The former eminent Australian diplomat Sir James Plimsoll once described China as “a big fact”. It is big, and it is a fact, and we have to get used to it.
At the time of the Vietnam War Gregory Clark, an Australian diplomat who resigned from government service because he disagreed with Australian policy in regard to the war, wrote a well-received book titled “In Fear of China”. The recent outcry over the Solomons’ agreement with China shows that he could use that title again now.
The text of the signed agreement is not publicly available, but from press reports it seems to enable the government of the Solomons to request para-military help from China, as it has done from Australia, in the event of unrest in the country that it cannot control itself; and to envisage port calls and visits from Chinese vessels for various reasons.
Publicity given to this has led to anxious visits to Honiara by an Australian Minister and officials and a delegation of United States officials, who made ominous if vague remarks on their departure about the Solomons crossing a “red line”, if it allowed China to establish a naval base on its territory. Prime Minister Morrison has since said that the “red line” remarks go for us too, but has also said that Prime Minister Sogavare has assured him that there will be no such naval base. With our election looming the two major political parties have accused each other of negligence in allowing the agreement to occur.
The language used to describe the agreement’s possible consequences by politicians, commentators and the media has been apocalyptic; for example the headline of The Weekend Australian’s “Inquirer” section of April 23-24 reads “China Menace Now On Our Doorstep”, i.e. 2000 kms away. Many commentators speak of the yet-to-be-realised base cutting, or threatening to cut, our vital supply line to the US. (According to at least one observer, Peter Hartcher, not normally regarded as left wing, perhaps we need not worry too much about that; in the SMH of April 23 he wrote, in a matter-of-fact way, that “our greatest ally, the US, is subject to whimsical changes in attitude to its allies and is therefore unreliable”.)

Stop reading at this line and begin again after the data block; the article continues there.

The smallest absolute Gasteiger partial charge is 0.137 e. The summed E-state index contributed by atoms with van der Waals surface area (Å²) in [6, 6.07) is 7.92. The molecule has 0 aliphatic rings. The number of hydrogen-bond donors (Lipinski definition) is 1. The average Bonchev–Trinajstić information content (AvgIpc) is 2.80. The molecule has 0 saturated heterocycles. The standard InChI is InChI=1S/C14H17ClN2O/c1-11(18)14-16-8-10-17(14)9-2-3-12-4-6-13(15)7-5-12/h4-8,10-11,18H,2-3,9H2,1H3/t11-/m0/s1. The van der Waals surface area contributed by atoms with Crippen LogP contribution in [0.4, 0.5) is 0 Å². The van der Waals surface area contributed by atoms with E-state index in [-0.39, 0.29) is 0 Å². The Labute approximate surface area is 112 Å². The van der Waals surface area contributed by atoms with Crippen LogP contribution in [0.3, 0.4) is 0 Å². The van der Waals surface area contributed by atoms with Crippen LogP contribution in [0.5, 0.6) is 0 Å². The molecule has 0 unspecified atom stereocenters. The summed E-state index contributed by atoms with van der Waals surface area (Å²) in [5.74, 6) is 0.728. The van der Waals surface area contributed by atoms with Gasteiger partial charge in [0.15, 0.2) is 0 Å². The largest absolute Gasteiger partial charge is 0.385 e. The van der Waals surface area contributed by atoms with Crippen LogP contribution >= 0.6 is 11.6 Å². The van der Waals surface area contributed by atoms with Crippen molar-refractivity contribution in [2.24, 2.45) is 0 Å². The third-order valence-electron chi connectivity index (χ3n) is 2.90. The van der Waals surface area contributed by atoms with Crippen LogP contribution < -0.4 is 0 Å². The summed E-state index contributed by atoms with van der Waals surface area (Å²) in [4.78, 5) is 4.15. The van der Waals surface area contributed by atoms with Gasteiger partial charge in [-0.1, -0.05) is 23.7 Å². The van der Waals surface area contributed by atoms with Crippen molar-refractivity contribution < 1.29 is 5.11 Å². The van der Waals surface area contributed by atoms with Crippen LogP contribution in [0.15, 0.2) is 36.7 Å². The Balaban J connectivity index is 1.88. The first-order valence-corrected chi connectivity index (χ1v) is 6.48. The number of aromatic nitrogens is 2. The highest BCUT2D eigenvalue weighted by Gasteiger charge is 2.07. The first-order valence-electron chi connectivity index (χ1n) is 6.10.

Of course there are aspects of China’s regional behaviour that are worrying, but there are some background points to the current situation that also need to be borne in mind. The first is that China has already become a very great power, if not a super-power, and such powers typically seek to expand their influence, using the array of tools available to such a state.
Secondly, it has not just come to the South Pacific. There is a considerable background of competition between China and Taiwan for recognition (and votes in international organisations) by the island states, which brought into play by both parties the economic and soft power tools no doubt used by China in the Solomons. There has also been a substantial Chinese population in a number of South Pacific countries, where they have flourished because of their commercial energy and acumen. But that has also, including in recent times, led to serious rioting against “Chinatowns”, sufficiently serious for China to send aircraft to evacuate ethnic Chinese to safety.
So the South Pacific is not solely our “backyard”, or “family”, as our politicians now claim, but an area in which different countries have interests, and can be in competition with each other. And we have not always been as interested in it, or done as well there, as we might have. Looking back say 30 years New Zealanders involved with the South Pacific would have said that we had very little idea of the area, or influence there. And while things have improved since then recent governmental decisions to close Radio Australia broadcasts to the region, to substantially reduce aid, including to the Solomons, and to stand against Pacific views on climate change, for example, have been widely criticised as sending a message very different from what we say we want to convey.
So there is plenty for us to do to lift our game in the South Pacific, if we want to be the “partner of choice” we aspire to.
There is another aspect to this furore, however. A great deal of the discussion has assumed that a greater presence of China in the South Pacific automatically means a military threat, to be combatted by our acquiring a great deal of new and more capable weaponry, and intensifying our military enmeshment with the United States (and, for example, ensuring that our supply links with the US are not cut by a Chinese “base”).
There are two things to be said about that. One is that there is something in the adage, “treat someone as an enemy and he’ll become one”. The other is that the Australian and US positions in regard to China are different, despite the statements of many politicians and commentators. We both want a peaceful, prosperous and stable Asia-Pacific. But the US, in its existential fear of China’s rise and competition in many fields—economic, technological, political, military—also requires that it be predominant in it. That’s not a requirement for us, although we certainly want the US to maintain an influential presence. What we don’t want is a US-China war in the Pacific, into which we would probably be drawn. And there are some particular worrying signs at present, including provocative US Congressional visits to Taiwan, and some of the language in the documents that have emerged from recent Australia-US bilateral meetings, with references to cooperation in “high-end war-fighting”.
So where do we end up? Let’s try “alert but not alarmed”. We can do more with our South Pacific neighbours, and we should, and we should strengthen our very inadequate defence capacity, but let’s not be stampeded by this unexpected development into making war with China more, not less, thinkable. The former eminent Australian diplomat Sir James Plimsoll once described China as “a big fact”. It is big, and it is a fact, and we have to get used to it.